• WARNING: Tube/Valve amplifiers use potentially LETHAL HIGH VOLTAGES.
    Building, troubleshooting and testing of these amplifiers should only be
    performed by someone who is thoroughly familiar with
    the safety precautions around high voltages.

Testing a tube amp

Hi guys. Trying to chase down a distortion and lack of oomph in a right channel. Switched cables and tubes around so it seems like it’s something in the circuitry. It’s a TU8600 from Elekit. They have places to measure voltage on the circuit board. But uhhhh. When I tried to do that the voltage would just drop and drop slowly to zero. So I’m assuming that I’m making a rookie mistake and the amp should be powered on but I figured I’d ask because that would mean the transformers would be running and uncovered and I don’t want to electrocute myself.
 
So I’m assuming that I’m making a rookie mistake and the amp should be powered on but I figured I’d ask because that would mean the transformers would be running and uncovered and I don’t want to electrocute myself.

Yes, it's pretty difficult to measure the voltages if they aren't present.;)

Only one hand near the amp if it's on. Put your other hand in your back pocket. Use a clip on ground, and test with the pos. lead from your DMM. That way voltage can't travel across your chest, and stop your heart.

jeff
 
On my valve amp designs I always add resistor and LED across main power cap so I can see when amp is fully discharged.


That sounds like a great idea, till one day the LED fails or a connection is loose, and you see the LED isn't lit so assume the cap is discharged when it isn't.



Why not just always discharge with a probe while monitoring the voltage - shortcutting a safety check is asking for a mistake I think.
 
That sounds like a great idea, till one day the LED fails or a connection is loose, and you see the LED isn't lit so assume the cap is discharged when it isn't.

This seems like a reasonably fail safe check since the absence of an LED to start with is also an error condition. So to make it fail safe, always switch on the amplifier, turn off, monitor the LED, then the unit can be assumed discharged.

The risk with individually discharging capaicitors is that it is also intrusive, so has risk.

Another consideration is 'Recovery voltage phenomenon', where high voltage capacitors could theoretically become dangerous again even after having been shorted.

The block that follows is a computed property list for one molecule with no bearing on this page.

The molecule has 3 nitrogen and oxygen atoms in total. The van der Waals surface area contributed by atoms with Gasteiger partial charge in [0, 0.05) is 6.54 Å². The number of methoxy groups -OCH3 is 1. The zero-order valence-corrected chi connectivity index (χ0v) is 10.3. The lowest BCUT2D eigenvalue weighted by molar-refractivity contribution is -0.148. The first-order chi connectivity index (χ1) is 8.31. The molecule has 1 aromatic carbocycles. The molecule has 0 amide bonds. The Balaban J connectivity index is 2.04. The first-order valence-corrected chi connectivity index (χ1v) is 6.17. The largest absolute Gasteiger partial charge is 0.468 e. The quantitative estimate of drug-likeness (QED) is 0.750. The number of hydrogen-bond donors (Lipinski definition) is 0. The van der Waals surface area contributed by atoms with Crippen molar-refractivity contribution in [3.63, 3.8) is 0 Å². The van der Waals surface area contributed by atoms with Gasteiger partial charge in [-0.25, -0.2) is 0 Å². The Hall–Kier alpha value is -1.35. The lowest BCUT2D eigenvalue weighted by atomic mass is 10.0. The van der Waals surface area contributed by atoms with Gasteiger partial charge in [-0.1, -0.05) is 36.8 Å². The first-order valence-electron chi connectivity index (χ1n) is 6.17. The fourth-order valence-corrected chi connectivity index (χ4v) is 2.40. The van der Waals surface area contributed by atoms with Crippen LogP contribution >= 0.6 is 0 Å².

Recovery voltage phenomenon

The safest solution would seem to be to take an unknown unit, add the bleeder resistors (so that is becomes a known unit), calulate the time to bleed to a safe voltage, then monitor the voltage after that time whenever turning off.

I picked up a guitar amplifier that had not been powered up recently, with no fuses and no valves, and gave myself a nasty shock since the tip of my finger just caught the end of a fuse holder underneath the chassis. You have to respect the danger, like it was a circular saw or a nail gun.
 
One thing I recommend is getting a few different meters. Especially when testing an amp for the first time, you can clip all the leads on before powering it up. That way you can power it up from behind a lexan shield.

I tend to do this whenever I need to monitor a lot of voltages at the same time or when the power supply in question scares the S*** out of me. For example, if the rail voltage is 900V with 2800uF of filtering, I don't want to be right next to that thing.
 
That sounds like a great idea, till one day the LED fails or a connection is loose, and you see the LED isn't lit so assume the cap is discharged when it isn't.



Why not just always discharge with a probe while monitoring the voltage - shortcutting a safety check is asking for a mistake I think.

You do have to use some common sense.
Unless you use a silly value resistor the LED should pretty much last forever.
If you turn it off and LED isnt lit then clearly there is a fault with it.
Even with LED its going to be quicker to discharge the caps rather than wait for LED to discharge.

I once discharged the main cap on a valve amp and then noticed LED was still on. I had forgotten to turn it off. In this case it could be the LED saved my life !